Computer hackers have already hijacked medical targets, including MRI machines, electronic medical records systems and even a patient-support website for epileptics. Researchers writing in the New England Journal of Medicine are calling for improvements to the security and privacy of implantable medical devices.
Dr. William Maisel, a well-known cardiologist, and Tadayoshi Kohno of the University of Washington in Seattle, compared the current state of medical device security to the pharmaceutical supply chain in the early ’80s in the April 2 issue of the NEJM. Citing the 1982 cyanide poisoning of Tylenol, which killed seven people, Maisel and Kohno wrote that medical devices “like the drug supply of a generation ago, face a security vulnerability that must be addressed through regulatory and scientific actions.”
“We think medical device security should be improved before there is a widespread incident, rather than waiting for the incident to occur and then acting,” Maisel wrote in an e-mail to MedPage Today. “It is very difficult to add on security after the fact.”
Last year, a computer virus called Conficker infected hundreds of MRI devices around the world, including at dozens of U.S. hospitals. The virus caused the imaging machines to ask for instructions over the Internet, presumably from the hackers who created the virus. More than 300 devices, which the manufacturer says are not designed to connect to the web at all, were compromised via an unpatched version of a Microsoft operating system used in embedded devices.
The Food & Drug Administration may have inadvertently contributed to the hack. Normally, a simple patch installation would eliminate the vulnerability. But FDA rules require 90 days of notice before patches are installed. The Conficker virus infected thousands of other machines in hospitals — ranging from personal computers to sensitive medical devices.
In a separate incident last year, hackers claiming to have tapped a Virginia medical records database are demanding a $10 million ransom. The data were part of a program to track frequently abused drugs such as OxyContin and Vicodin. Hackers sabotaged an Epilepsy Foundation website, according to Maisel and Kohno, causing it to display flashing lights that induced seizures in some patients.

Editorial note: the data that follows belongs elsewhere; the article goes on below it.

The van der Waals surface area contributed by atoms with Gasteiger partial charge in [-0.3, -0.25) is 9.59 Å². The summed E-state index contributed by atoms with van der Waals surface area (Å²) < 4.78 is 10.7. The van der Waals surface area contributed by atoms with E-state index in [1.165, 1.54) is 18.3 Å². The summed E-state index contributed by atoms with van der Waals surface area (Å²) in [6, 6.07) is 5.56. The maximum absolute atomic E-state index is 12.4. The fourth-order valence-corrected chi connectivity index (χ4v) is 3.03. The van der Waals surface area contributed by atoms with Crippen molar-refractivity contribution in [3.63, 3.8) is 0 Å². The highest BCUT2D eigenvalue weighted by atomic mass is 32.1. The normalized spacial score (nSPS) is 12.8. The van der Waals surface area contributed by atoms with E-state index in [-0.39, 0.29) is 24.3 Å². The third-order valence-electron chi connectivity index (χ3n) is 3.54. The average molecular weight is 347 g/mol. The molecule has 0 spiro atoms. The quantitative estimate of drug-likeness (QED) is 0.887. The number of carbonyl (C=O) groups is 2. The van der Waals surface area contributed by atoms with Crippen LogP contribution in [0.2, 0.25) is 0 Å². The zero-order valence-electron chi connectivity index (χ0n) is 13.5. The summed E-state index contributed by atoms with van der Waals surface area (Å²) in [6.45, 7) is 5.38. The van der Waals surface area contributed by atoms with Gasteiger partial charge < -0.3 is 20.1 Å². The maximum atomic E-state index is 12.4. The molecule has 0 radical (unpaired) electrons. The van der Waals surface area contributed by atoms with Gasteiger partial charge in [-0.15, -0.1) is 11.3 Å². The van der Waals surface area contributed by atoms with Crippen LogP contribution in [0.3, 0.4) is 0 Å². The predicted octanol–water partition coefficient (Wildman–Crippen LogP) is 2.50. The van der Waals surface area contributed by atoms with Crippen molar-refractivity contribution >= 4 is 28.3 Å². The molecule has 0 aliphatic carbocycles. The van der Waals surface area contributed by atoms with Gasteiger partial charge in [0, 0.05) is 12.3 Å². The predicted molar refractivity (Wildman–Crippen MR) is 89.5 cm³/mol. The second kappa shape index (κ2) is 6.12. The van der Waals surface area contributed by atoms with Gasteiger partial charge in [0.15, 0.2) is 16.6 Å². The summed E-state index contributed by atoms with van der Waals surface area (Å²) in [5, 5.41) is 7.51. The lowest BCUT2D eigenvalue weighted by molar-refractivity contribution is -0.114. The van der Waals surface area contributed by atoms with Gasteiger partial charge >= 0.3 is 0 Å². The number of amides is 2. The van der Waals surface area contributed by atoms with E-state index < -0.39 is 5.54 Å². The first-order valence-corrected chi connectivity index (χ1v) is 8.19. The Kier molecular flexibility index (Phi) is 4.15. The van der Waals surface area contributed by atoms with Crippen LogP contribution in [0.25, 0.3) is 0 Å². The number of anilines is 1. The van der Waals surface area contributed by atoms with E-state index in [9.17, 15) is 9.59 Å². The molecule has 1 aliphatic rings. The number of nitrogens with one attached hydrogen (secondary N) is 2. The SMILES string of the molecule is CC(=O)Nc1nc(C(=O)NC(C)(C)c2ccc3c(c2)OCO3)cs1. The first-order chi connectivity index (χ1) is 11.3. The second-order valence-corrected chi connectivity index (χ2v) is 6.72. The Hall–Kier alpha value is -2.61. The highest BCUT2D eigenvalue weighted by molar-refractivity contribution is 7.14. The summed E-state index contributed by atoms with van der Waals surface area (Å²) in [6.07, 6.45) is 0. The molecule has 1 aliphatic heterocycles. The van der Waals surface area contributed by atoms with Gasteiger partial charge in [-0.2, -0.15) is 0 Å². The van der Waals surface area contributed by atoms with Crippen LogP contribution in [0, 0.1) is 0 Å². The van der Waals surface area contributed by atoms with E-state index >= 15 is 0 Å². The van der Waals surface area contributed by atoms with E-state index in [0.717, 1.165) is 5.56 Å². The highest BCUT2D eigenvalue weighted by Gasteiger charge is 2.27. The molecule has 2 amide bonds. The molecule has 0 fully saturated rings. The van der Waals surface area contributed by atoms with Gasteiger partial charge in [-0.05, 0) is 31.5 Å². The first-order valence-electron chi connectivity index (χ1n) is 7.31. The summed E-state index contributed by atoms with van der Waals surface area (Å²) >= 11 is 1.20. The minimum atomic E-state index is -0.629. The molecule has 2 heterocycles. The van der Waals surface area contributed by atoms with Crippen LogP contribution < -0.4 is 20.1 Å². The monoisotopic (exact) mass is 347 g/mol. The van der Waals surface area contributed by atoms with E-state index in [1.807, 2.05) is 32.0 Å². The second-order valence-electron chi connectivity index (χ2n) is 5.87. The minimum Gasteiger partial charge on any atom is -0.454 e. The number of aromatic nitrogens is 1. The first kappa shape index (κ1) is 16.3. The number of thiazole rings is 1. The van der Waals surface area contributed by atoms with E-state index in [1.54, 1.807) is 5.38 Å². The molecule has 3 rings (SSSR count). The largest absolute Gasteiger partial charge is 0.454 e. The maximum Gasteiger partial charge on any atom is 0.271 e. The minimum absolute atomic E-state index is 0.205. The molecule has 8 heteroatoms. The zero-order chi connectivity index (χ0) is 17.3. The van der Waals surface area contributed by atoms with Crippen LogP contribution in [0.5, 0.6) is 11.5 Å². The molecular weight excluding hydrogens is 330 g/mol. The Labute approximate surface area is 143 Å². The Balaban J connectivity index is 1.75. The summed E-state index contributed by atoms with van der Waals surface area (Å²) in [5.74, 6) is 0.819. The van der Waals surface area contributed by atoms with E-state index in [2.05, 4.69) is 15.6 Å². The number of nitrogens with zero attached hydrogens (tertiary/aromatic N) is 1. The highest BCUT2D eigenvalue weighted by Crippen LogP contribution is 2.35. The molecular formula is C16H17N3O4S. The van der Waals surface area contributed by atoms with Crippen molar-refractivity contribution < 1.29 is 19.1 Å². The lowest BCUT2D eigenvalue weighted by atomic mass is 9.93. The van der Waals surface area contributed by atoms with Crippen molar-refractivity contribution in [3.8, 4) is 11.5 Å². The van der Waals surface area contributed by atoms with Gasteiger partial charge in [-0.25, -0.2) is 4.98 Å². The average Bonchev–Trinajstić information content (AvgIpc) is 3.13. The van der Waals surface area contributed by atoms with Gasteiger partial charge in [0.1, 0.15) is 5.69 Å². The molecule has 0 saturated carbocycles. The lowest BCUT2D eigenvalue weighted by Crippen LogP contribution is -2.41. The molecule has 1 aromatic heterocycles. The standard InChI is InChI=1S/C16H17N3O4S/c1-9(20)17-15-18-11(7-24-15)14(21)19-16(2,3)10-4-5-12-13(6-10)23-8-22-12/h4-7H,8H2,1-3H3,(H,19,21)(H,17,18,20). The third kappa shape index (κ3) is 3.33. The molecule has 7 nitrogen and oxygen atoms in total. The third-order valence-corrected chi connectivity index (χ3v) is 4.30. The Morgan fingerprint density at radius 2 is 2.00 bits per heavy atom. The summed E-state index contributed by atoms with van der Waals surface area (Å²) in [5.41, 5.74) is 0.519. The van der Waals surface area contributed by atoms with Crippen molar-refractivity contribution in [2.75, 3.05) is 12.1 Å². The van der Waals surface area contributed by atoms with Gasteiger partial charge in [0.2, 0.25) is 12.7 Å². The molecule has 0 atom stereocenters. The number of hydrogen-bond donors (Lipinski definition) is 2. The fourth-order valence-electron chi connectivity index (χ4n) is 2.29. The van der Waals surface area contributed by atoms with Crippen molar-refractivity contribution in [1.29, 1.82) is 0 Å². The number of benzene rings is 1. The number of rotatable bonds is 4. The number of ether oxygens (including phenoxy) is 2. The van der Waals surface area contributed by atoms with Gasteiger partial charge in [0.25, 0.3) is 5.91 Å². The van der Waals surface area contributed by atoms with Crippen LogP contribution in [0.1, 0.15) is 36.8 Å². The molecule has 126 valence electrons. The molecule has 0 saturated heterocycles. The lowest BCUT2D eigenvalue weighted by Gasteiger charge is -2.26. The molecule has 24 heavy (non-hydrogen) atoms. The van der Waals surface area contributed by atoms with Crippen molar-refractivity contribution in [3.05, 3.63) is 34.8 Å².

The researchers called for changes to the pre-market approval process for implantable devices (paid) to guard against hackers. Devices ranging from cochlear implants to defibrillators could be vulnerable to attacks designed to re-program them, extract data or render the devices unable to communicate. Many devices are in constant communication with physicians’ offices, hospitals and manufacturers, each of which represents a potential point of entry for hackers.
Before the FDA clears devices for the marketplace, Maisel and Kohno wrote, the federal watchdog agency run a risk-based security assessment according to the perceived threat and the device’s function. Low-risk products with “nonessential” functions — cochlear implants, implantable heart monitors — might require only data validation and user authentication. But devices with life-sustaining functions — insulin pumps, pacemakers and defibrillators — would require additional safeguards, such as the “inclusion of redundant security features and rigorous testing and verification of security properties.”
Ideally, security should be built into devices during the design phase, Maisel told the website. Manufacturers “should bear the primary responsibility for ensuring that their devices are secure,” he added, “we believe this would best be accomplished by convening the major stakeholders — manufacturers, regulators, computer scientists, physicians, patients — and developing security guidelines for medical devices.”